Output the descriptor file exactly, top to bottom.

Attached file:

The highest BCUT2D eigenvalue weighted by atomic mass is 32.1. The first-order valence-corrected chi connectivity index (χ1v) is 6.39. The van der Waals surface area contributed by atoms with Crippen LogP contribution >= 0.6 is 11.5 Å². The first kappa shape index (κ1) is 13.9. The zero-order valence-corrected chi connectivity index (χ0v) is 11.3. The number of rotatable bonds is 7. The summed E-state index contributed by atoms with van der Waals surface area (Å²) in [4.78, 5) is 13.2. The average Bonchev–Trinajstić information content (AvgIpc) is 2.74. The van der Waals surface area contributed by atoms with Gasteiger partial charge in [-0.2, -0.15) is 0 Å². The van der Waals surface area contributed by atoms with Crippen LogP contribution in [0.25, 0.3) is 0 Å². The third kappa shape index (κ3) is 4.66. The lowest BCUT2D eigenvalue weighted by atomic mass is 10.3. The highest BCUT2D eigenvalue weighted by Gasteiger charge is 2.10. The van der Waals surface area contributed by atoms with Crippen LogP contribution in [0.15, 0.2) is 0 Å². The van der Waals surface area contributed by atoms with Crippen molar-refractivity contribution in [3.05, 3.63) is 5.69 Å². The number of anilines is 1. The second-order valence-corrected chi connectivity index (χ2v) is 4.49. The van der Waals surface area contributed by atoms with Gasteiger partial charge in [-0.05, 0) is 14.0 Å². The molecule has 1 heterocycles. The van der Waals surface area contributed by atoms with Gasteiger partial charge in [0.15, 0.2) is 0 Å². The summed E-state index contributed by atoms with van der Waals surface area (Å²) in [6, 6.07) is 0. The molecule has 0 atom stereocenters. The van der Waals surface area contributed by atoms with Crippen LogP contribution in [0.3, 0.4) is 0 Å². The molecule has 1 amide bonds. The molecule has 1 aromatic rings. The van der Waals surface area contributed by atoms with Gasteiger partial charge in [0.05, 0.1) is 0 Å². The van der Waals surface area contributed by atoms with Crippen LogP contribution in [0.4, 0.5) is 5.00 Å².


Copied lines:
The highest BCUT2D eigenvalue weighted by atomic mass is 32.1. The first-order valence-corrected chi connectivity index (χ1v) is 6.39. The van der Waals surface area contributed by atoms with Crippen LogP contribution >= 0.6 is 11.5 Å². The first kappa shape index (κ1) is 13.9. The zero-order valence-corrected chi connectivity index (χ0v) is 11.3. The number of rotatable bonds is 7. The summed E-state index contributed by atoms with van der Waals surface area (Å²) in [4.78, 5) is 13.2. The average Bonchev–Trinajstić information content (AvgIpc) is 2.74. The van der Waals surface area contributed by atoms with Gasteiger partial charge in [-0.2, -0.15) is 0 Å². The van der Waals surface area contributed by atoms with Crippen LogP contribution in [0.25, 0.3) is 0 Å². The third kappa shape index (κ3) is 4.66. The lowest BCUT2D eigenvalue weighted by atomic mass is 10.3. The highest BCUT2D eigenvalue weighted by Gasteiger charge is 2.10. The van der Waals surface area contributed by atoms with Crippen LogP contribution in [0.15, 0.2) is 0 Å². The van der Waals surface area contributed by atoms with Crippen molar-refractivity contribution in [3.05, 3.63) is 5.69 Å². The number of anilines is 1. The second-order valence-corrected chi connectivity index (χ2v) is 4.49. The van der Waals surface area contributed by atoms with Gasteiger partial charge in [-0.05, 0) is 14.0 Å². The molecule has 1 heterocycles. The van der Waals surface area contributed by atoms with Gasteiger partial charge in [0.15, 0.2) is 0 Å². The summed E-state index contributed by atoms with van der Waals surface area (Å²) in [6, 6.07) is 0. The molecule has 0 atom stereocenters. The van der Waals surface area contributed by atoms with Crippen LogP contribution in [0.3, 0.4) is 0 Å². The molecule has 1 amide bonds. The molecule has 1 aromatic rings. The van der Waals surface area contributed by atoms with Gasteiger partial charge in [0.05, 0.1) is 0 Å². The van der Waals surface area contributed by atoms with Crippen LogP contribution in [0.4, 0.5) is 5.00 Å².